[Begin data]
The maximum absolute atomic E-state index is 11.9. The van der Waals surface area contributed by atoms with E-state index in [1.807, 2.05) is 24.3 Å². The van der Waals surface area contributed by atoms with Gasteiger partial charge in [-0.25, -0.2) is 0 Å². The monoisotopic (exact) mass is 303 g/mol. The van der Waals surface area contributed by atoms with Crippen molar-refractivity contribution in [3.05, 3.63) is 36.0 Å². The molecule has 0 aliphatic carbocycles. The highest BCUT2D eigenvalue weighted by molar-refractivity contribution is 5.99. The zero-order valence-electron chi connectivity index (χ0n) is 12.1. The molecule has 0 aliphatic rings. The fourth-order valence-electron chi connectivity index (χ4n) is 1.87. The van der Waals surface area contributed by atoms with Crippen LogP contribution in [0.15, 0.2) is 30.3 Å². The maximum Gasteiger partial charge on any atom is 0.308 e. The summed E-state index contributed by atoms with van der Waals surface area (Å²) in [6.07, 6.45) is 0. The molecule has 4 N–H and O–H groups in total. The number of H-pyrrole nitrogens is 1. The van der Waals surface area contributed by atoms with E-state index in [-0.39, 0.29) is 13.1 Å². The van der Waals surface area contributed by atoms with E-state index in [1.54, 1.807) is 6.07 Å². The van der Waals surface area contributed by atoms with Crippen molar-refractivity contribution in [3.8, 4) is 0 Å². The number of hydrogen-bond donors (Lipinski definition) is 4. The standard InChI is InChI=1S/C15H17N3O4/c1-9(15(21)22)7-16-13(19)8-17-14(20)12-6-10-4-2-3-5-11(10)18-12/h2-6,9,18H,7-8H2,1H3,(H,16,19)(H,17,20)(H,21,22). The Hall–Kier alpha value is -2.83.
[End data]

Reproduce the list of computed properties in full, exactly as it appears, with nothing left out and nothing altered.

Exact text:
The maximum absolute atomic E-state index is 11.9. The van der Waals surface area contributed by atoms with E-state index in [1.807, 2.05) is 24.3 Å². The van der Waals surface area contributed by atoms with Gasteiger partial charge in [-0.25, -0.2) is 0 Å². The monoisotopic (exact) mass is 303 g/mol. The van der Waals surface area contributed by atoms with Crippen molar-refractivity contribution in [3.05, 3.63) is 36.0 Å². The molecule has 0 aliphatic carbocycles. The highest BCUT2D eigenvalue weighted by molar-refractivity contribution is 5.99. The zero-order valence-electron chi connectivity index (χ0n) is 12.1. The molecule has 0 aliphatic rings. The fourth-order valence-electron chi connectivity index (χ4n) is 1.87. The van der Waals surface area contributed by atoms with Crippen LogP contribution in [0.15, 0.2) is 30.3 Å². The maximum Gasteiger partial charge on any atom is 0.308 e. The summed E-state index contributed by atoms with van der Waals surface area (Å²) in [6.07, 6.45) is 0. The molecule has 4 N–H and O–H groups in total. The number of H-pyrrole nitrogens is 1. The van der Waals surface area contributed by atoms with E-state index in [-0.39, 0.29) is 13.1 Å². The van der Waals surface area contributed by atoms with E-state index in [1.54, 1.807) is 6.07 Å². The van der Waals surface area contributed by atoms with Crippen molar-refractivity contribution in [3.8, 4) is 0 Å². The number of hydrogen-bond donors (Lipinski definition) is 4. The standard InChI is InChI=1S/C15H17N3O4/c1-9(15(21)22)7-16-13(19)8-17-14(20)12-6-10-4-2-3-5-11(10)18-12/h2-6,9,18H,7-8H2,1H3,(H,16,19)(H,17,20)(H,21,22). The Hall–Kier alpha value is -2.83.